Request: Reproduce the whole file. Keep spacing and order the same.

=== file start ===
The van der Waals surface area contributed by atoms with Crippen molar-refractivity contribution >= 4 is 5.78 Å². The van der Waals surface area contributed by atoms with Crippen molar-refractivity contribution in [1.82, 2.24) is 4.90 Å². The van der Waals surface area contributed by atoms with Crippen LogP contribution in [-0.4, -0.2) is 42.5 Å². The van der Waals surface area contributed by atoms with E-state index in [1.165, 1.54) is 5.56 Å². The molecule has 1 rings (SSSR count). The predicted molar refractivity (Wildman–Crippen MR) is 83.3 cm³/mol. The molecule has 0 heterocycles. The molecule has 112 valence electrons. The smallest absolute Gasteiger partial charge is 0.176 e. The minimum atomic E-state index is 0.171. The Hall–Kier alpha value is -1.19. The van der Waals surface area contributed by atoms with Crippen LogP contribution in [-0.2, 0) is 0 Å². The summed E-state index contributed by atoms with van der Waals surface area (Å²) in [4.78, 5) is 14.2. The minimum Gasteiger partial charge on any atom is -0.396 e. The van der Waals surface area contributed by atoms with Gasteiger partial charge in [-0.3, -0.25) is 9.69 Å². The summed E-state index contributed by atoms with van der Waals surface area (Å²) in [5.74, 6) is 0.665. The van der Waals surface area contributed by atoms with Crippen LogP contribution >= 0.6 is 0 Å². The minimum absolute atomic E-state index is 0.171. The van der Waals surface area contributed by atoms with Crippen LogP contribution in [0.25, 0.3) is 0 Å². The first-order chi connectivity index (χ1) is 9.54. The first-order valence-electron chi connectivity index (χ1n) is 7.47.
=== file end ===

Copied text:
The van der Waals surface area contributed by atoms with Crippen molar-refractivity contribution >= 4 is 5.78 Å². The van der Waals surface area contributed by atoms with Crippen molar-refractivity contribution in [1.82, 2.24) is 4.90 Å². The van der Waals surface area contributed by atoms with Crippen LogP contribution in [-0.4, -0.2) is 42.5 Å². The van der Waals surface area contributed by atoms with E-state index in [1.165, 1.54) is 5.56 Å². The molecule has 1 rings (SSSR count). The predicted molar refractivity (Wildman–Crippen MR) is 83.3 cm³/mol. The molecule has 0 heterocycles. The molecule has 112 valence electrons. The smallest absolute Gasteiger partial charge is 0.176 e. The minimum atomic E-state index is 0.171. The Hall–Kier alpha value is -1.19. The van der Waals surface area contributed by atoms with Crippen LogP contribution in [-0.2, 0) is 0 Å². The summed E-state index contributed by atoms with van der Waals surface area (Å²) in [4.78, 5) is 14.2. The minimum Gasteiger partial charge on any atom is -0.396 e. The van der Waals surface area contributed by atoms with Gasteiger partial charge in [-0.3, -0.25) is 9.69 Å². The summed E-state index contributed by atoms with van der Waals surface area (Å²) in [5.74, 6) is 0.665. The van der Waals surface area contributed by atoms with Crippen LogP contribution >= 0.6 is 0 Å². The minimum absolute atomic E-state index is 0.171. The van der Waals surface area contributed by atoms with Crippen LogP contribution in [0.25, 0.3) is 0 Å². The first-order chi connectivity index (χ1) is 9.54. The first-order valence-electron chi connectivity index (χ1n) is 7.47.